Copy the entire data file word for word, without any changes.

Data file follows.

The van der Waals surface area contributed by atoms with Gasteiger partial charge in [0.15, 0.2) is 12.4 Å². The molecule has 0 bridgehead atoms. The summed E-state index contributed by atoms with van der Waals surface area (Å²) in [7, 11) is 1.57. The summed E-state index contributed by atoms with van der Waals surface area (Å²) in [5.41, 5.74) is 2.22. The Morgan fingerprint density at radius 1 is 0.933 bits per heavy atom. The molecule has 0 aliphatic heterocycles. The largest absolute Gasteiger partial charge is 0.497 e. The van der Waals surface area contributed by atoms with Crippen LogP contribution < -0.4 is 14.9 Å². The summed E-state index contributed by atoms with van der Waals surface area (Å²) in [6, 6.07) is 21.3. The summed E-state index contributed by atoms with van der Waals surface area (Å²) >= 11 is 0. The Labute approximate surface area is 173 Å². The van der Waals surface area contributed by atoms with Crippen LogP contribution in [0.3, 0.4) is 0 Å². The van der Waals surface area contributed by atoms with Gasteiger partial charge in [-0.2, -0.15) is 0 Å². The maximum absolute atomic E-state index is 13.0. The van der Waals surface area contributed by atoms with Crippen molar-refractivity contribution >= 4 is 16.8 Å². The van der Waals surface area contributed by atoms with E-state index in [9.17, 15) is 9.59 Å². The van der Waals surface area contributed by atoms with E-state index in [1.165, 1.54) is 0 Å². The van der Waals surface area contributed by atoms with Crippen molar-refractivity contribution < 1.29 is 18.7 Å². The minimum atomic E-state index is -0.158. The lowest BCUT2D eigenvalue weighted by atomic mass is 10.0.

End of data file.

The van der Waals surface area contributed by atoms with Gasteiger partial charge in [0.15, 0.2) is 12.4 Å². The molecule has 0 bridgehead atoms. The summed E-state index contributed by atoms with van der Waals surface area (Å²) in [7, 11) is 1.57. The summed E-state index contributed by atoms with van der Waals surface area (Å²) in [5.41, 5.74) is 2.22. The Morgan fingerprint density at radius 1 is 0.933 bits per heavy atom. The molecule has 0 aliphatic heterocycles. The largest absolute Gasteiger partial charge is 0.497 e. The van der Waals surface area contributed by atoms with Crippen LogP contribution < -0.4 is 14.9 Å². The summed E-state index contributed by atoms with van der Waals surface area (Å²) in [6, 6.07) is 21.3. The summed E-state index contributed by atoms with van der Waals surface area (Å²) >= 11 is 0. The Labute approximate surface area is 173 Å². The van der Waals surface area contributed by atoms with Crippen LogP contribution in [0.3, 0.4) is 0 Å². The van der Waals surface area contributed by atoms with Gasteiger partial charge in [-0.2, -0.15) is 0 Å². The maximum absolute atomic E-state index is 13.0. The van der Waals surface area contributed by atoms with Crippen molar-refractivity contribution >= 4 is 16.8 Å². The van der Waals surface area contributed by atoms with E-state index in [9.17, 15) is 9.59 Å². The van der Waals surface area contributed by atoms with E-state index in [1.165, 1.54) is 0 Å². The van der Waals surface area contributed by atoms with Crippen molar-refractivity contribution < 1.29 is 18.7 Å². The minimum atomic E-state index is -0.158. The lowest BCUT2D eigenvalue weighted by atomic mass is 10.0.